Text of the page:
The 55th Massachusetts Marches into Charleston

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While Richmond, Virginia was the capital of the Confederacy, Charleston, South Carolina was in many ways its heart. As the place where the Civil War began, in the eyes of the Union Charleston was the birthplace of secession. “Besides its symbolic value,” historian Stephen Wise explains, “Charleston was also a vital seaport, munitions center, and military stronghold, one the South was determined to hold and the North determined to capture.” When the city fell in February of 1865—as was the case in Richmond a few months later—the first regiment to march into the city was from Massachusetts.

The 55th Regiment of Massachusetts Volunteer Infantry was one of the Commonwealth’s black regiments, formed by Governor John Andrew in May of 1863 when there was an overflow of recruits for the Mass 54th. While some of the men in the regiment were from Massachusetts, there were also many from Ohio, Pennsylvania, Indiana, and Illinois. They faced the same racism from the public and the military that the 54th battled, and fought alongside the 54th for pay equity.

The Mass 55th spent most of their service in South Carolina. They were first sent to Folly and Morris Islands in Charleston Harbor, taking picket duty and digging trenches, often under enemy fire. In February of 1864, they were part of an invasion of Florida, under General Truman Seymour, and took part in the Battle of Olustee, but soon returned to South Carolina. They saw significant action in battles on James Island in May and July of 1864 and played a significant role in the Battle of Honey Hill in November.

The Union Army began closing in on Charleston in February of 1865. On February 10, the Mass 55th found themselves fighting on James Island again, in a skirmish sometimes called the “Last fight for Charleston.” General William Tecumseh Sherman took Columbia, South Carolina on February 18, which left Charleston open for capture. Confederate General J. W. Hardee ordered the city evacuated, and set fire to buildings storing cotton and military supplies and any boats in shipyards. On February 19, the Mass 55th began marching toward Charleston. They first entered the town of Mt. Pleasant. The regimental record described the response of the black residents: “Words would fail to describe the scene which those who witnessed it will never forget,—the welcome given to a regiment of colored troops by their people redeemed from slavery. As shouts, prayers, and blessings resounded on every side, all felt that the hardships and dangers of the siege were fully repaid.”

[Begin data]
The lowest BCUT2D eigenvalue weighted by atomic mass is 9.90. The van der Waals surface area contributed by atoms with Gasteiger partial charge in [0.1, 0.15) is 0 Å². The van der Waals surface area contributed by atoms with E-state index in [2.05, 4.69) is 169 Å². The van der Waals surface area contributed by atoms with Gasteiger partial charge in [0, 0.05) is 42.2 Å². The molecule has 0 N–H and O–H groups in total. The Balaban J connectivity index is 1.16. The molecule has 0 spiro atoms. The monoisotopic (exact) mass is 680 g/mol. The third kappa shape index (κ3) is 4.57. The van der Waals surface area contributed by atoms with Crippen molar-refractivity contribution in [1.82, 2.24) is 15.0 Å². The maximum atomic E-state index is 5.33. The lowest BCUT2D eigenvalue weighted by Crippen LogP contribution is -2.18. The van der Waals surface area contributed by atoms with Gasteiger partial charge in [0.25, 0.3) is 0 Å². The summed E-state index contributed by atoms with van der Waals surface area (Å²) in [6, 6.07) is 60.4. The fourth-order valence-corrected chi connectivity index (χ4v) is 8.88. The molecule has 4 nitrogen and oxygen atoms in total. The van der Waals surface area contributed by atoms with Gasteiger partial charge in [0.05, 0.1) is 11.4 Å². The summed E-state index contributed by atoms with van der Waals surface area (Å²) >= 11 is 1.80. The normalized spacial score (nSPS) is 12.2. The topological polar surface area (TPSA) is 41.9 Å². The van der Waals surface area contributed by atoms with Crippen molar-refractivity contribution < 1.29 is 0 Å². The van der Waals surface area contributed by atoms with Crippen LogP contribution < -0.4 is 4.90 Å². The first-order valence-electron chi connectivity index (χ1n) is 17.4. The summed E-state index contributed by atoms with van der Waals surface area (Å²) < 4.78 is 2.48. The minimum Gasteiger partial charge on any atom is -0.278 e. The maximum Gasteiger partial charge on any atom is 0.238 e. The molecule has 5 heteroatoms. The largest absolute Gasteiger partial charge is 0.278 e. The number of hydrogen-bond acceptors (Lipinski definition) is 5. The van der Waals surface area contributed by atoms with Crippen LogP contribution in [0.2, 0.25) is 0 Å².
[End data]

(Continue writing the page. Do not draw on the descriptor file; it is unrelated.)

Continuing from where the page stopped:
On February 21, the Mass 55th marched into Charleston itself, a scene captured by a Harper’s Weekly illustrator and published in the magazine the following month. Marching with the Massachusetts regiment were other black troops, including the 3rd and 4th South Carolina regiments, many of whom had been slaves in Charleston. The men were told they must keep in their ranks, but they could “shout and sing as they chose,” according to the regimental record which describes the scene in detail. “The streets, on the route through the city, were crowded with the colored population. Cheers, blessings, prayers, and songs were heard on every side. Men and women crowded to shake hands with men and officers… The glory and triumph of this hour may be imagined, but can never be described.”

Some units of black soldiers remained in the city to put out the fires and serve as the provost guard to keep order. A few weeks after the Union soldiers occupied Charleston, in a ceremony in front of the Citadel, the military academy, a contingent of black women from the city presented the black regiments with flags and flowers. In response, the abolitionist Wendell Phillips wrote, “Can you conceive a bitterer drop that God’s chemistry could mix for a son of the Palmetto State than that a Massachusetts flag and a colored regiment should take possession of Charleston?” The 55th Mass remained in South Carolina until the end of the war, fighting on February 25 at Briggen Creek and on March 1 at Saint Stephens. They stayed in the area until the fall, and on September 25, they were finally mustered out of service in a parade on Boston Common.

Sources

Finkelman, Paul. Encyclopedia of African American History, 1619-1895: From the Colonial Period, Volume 2. New York: Oxford University Press, 2006.

Fox, Charles Barnard. Record of the Service of the Fifty-fifth Regiment of Massachusetts Volunteer Infantry. Cambridge, MA: Press of John Wilson and Son, 1868.

Hyslop, Stephen. Eyewitness to The Civil War: The Complete History from Secession to Reconstruction. Washington, D.C.: National Geographic Books, 2006.

McRae, Bennie Jr. Lest We Forget. http://lestweforget.hamptonu.edu/page.cfm?uuid=9FEC3871-BCAD-1517-698B543B15C0CFA2

Quarles, Benjamin. The Negro in the Civil War. New York: Da Capo Press. 1953.

Wise, Stephen. Gate of Hell: Campaign for Charleston, 1863. Columbia, SC: The University of South Carolina Press, 1994.